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Effects of slash and stump harvesting after final felling on stand and site productivity in Scots pine and Norway spruce

Author:
Egnell, Gustaf
Source:
Forest ecology and management 2016 v.371 pp. 42-49
ISSN:
0378-1127
Subject:
nutrient content, seedlings, trees, field experimentation, disturbed soils, felling, bioenergy, coniferous forests, Picea abies, planting, stumps, harvesting, stemwood, mineralization, Pinus sylvestris, statistical analysis, markets, slash, adverse effects, survival rate, ground vegetation, timber production, stand basal area, Sweden
Abstract:
As a response to the increased market for biomass for energy in Sweden logging residues such as slash and stumps, previously left in the forest at stemwood harvest, have been targeted as a resource. Negative effects on site and stand productivity have been suggested as unwanted effects of this increased harvest intensity. Slash with its high nutrient content has the potential to impact forest production on nutrient limited northern forest sites. Stumps, with a lower nutrient content, may therefore be more favourable from a production point of view and the additional soil disturbance caused by the harvest may counteract the nutrient loss as a result of stimulated mineralization and reduced competition from the ground vegetation. Seedling survival is another critical factor that could be affected with potential effect on future stand productivity. Here stand and site productivity data from four long-term field experiments planted with, Scots pine (2 sites) and Norway spruce (2 sites) seedlings following (i) conventional stemwood harvest (S), (ii) stem and stump harvest (SS), and (iii) stem, stump, and slash harvest (SSS) is analysed and presented.The statistical analyses based on data from all sites did not reveal any general treatment effects on seedling survival, standing volume (after 24–27years), basal area growth (between the last two revisions), upper quartile mean height (25% highest trees) after 10years or top height (after 24–27years).Analyses at the species level revealed a significant main treatment effect on top height for the spruce sites, with lower top height following SSS (11.6m) as compared to S (12.9m). No main treatment effect was detected for the pine sites.Analyses at the site level gave significant but inconsistent results for the least productive site in both pine and spruce, suggesting site and possibly also species-specific responses. Response variables affected by treatments at the pine site were survival rate after 15years (S<SS), standing volume after 24years (S<SS and SSS), and upper quartile mean height after 10years (S<SS and SSS). Response variables affected at the spruce site were standing volume after 27years (SSS<S and SS), upper quartile mean height after 10years (SSS<S and SS), and top height after 27years (SSS<S and SS). Thus, responses on increased harvest intensity were from a forest production perspective positive in pine, whereas the spruce responded negatively – primarily on slash harvest. From a forest production perspective these results suggest that pine forests should be targeted before spruce forests and that stumps should be targeted before slash in spruce forests.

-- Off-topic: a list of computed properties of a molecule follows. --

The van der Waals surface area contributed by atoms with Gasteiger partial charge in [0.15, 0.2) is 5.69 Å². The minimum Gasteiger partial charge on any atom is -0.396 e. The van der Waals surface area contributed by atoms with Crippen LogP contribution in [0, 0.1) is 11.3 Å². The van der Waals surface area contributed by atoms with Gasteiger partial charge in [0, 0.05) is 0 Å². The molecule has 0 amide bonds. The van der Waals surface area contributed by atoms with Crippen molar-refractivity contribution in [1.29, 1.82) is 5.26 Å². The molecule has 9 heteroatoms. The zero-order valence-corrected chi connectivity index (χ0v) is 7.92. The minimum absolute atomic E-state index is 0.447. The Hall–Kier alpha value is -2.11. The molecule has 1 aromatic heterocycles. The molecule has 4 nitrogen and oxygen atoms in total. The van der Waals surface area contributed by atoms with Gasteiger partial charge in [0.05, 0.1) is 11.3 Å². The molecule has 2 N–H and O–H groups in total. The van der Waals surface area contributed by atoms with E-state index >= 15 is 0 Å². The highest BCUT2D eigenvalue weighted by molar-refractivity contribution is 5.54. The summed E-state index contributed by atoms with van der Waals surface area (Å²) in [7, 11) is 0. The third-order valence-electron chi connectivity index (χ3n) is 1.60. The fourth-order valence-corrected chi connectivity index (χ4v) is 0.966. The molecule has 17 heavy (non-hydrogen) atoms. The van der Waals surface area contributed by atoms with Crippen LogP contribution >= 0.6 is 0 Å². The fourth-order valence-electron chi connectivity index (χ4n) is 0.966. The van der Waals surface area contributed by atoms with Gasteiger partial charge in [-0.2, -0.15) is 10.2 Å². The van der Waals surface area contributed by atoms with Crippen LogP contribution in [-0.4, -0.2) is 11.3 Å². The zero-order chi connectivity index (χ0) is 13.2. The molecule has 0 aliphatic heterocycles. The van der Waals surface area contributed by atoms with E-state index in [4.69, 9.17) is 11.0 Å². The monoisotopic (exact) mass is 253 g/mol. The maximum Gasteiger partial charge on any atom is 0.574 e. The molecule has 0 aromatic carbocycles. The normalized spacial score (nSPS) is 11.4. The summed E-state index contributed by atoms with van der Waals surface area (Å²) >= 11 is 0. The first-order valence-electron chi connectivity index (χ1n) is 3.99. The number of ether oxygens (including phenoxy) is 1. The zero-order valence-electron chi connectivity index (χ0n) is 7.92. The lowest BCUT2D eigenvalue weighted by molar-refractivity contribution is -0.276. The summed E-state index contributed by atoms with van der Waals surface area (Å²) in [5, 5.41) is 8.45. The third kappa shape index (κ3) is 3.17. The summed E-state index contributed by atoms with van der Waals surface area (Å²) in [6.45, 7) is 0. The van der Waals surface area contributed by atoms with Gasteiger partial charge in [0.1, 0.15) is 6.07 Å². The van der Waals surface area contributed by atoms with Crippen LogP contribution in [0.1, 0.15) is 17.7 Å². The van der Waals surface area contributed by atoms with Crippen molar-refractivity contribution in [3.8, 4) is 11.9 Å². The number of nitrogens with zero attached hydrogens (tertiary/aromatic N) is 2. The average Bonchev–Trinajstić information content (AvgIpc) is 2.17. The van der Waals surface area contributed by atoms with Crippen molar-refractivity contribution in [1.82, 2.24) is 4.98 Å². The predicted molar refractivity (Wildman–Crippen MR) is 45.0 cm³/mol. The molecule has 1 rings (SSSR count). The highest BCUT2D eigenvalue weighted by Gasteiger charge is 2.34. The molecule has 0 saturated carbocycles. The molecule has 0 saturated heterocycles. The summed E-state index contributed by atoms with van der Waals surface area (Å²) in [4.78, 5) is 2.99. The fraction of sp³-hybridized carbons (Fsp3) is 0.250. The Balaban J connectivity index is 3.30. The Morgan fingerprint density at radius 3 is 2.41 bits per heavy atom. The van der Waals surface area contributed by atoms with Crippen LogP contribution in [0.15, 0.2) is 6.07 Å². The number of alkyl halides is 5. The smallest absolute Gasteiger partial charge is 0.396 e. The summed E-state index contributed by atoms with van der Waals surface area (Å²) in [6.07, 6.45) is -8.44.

Agid:
5262328